When in doubt, listen.
If hearing somebody talk is like snapping a photo with your phone, then really listening to them is closer to sketching a portrait. I have already shared some ideas about when and where to have difficult conversations. This post pertains to skills for conversations that may not be difficult, but that are clearly important to the person who approaches you wanting to talk about something.
People seek you out for different reasons. Sometimes they want to vent or complain, sometimes they want advice, sometimes they want you to take some action or another. What these conversational aims have in common is the person approaching you who wants to be taken seriously (i.e., to feel listened to). The tricky part is that each type of desired outcome places a different expectation on you, and it’s not always easy to tell what that is.
So let’s start with a tip I’ve acquired the hard way. Things will not go well if someone just wants to vent about a problem but you assume they want your advice! Here’s a question worth inscribing in gold Sharpie:
“Would you like some advice, or would you rather I just listen?”
Knowing the answer to this question early in a conversation has served me as well at home as at work! As I continue to listen, I rely on concepts like the following, adapted from Madelyn Burley-Allen, former president of the American Listening Association.
Guidelines for Active Listening
1. Be attentive. Be interested. Be alert and not distracted. Create a positive atmosphere through nonverbal behavior.
- Don’t attempt to form responses while listening. (Whenever I catch myself doing this, I know I’m not actually listening.)
- Pay attention to nonverbal as well as verbal language: feelings as well as thoughts expressed through words, tone of voice, body language, personal space.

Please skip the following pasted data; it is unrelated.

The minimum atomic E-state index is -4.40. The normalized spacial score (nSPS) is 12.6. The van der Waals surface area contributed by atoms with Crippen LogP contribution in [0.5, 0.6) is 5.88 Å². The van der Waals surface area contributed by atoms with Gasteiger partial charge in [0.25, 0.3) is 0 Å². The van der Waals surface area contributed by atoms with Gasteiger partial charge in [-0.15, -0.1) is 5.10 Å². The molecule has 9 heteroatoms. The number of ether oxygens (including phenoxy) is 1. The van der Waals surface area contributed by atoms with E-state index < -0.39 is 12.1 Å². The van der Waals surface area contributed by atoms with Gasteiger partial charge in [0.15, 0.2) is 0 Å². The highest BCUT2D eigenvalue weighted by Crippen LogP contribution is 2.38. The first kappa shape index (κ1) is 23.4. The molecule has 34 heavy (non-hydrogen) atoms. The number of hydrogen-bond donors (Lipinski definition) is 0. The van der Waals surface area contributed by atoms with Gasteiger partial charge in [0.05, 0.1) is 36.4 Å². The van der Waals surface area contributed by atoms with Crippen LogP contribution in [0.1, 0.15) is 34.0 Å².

- Remember that people from different cultural backgrounds may have differing attitudes about eye contact, appropriate physical space, etc.
2. Be a sounding board: allow the speaker to bounce ideas and feelings off you while assuming a non-judgmental, non-critical manner.
- Remember that feelings are facts to the person experiencing them. Any emotional reaction you see may feel totally justified to the speaker.
3. Don’t ask a lot of questions. They can give the impression you are “grilling” the speaker. Instead, choose a few open-ended questions that allow the speaker to tell their story.
4. Act like a mirror: reflect back what you think the speaker is saying and feeling. (When I’m having trouble distinguishing between someone just needing to vent and someone with an issue that requires a change, I ask what change they would like to see.)
5. Don’t discount the speaker’s feelings by using stock phrases like “It’s not that bad,” or “You’ll feel better tomorrow.”
6. Don’t let the speaker “hook” you or push your buttons. This can happen if you get angry or upset, allow yourself to get involved in an argument, or pass judgment on the other person.
7. Indicate you are listening by
- Providing brief, noncommittal acknowledging responses, e.g., “Uh-huh,” “I see.”
- Giving nonverbal acknowledgements, e.g., head nodding, facial expressions matching the speaker, open and relaxed body expression, eye contact.
- Invitations to say more, e.g., “Tell me about it,” “I’d like to hear about that.” These feel much more inviting than “Why” questions, which put people on the defensive. (My go-to lines are “Tell me more” and “Say some more,” suggested by the talented counselor Maureen Mazzarese who also advises, “When in doubt, listen.” Such invitations are effective not only in one-on-one conversations, but also class discussions and meetings.)
8. Follow good listening “ground rules”:
- Don’t interrupt.
- Don’t change the subject or move in a new direction.
- Don’t rehearse in your own head.
- Don’t interrogate.
- Don’t teach.
- Don’t give advice.
- Do reflect back to the speaker what you understand and how you think the speaker feels.
Madelyn Burley-Allen, Listening: The Forgotten Skill, (John Wiley & Sons, 1982).
Richard Salem, “Empathic Listening” in Beyond Intractability, eds. Guy Burgess and Heidi Burgess. Conflict Information Consortium, University of Colorado, Boulder (July 2003), accessed March 8, 2016.
[Article copyright 2016 by Peter Horn, Ed. D. Image by Roy Chambers, based on one from Dr. Cindy S. Spiller’s homepage for a course in counseling and communication at the University of Minnesota, Duluth.]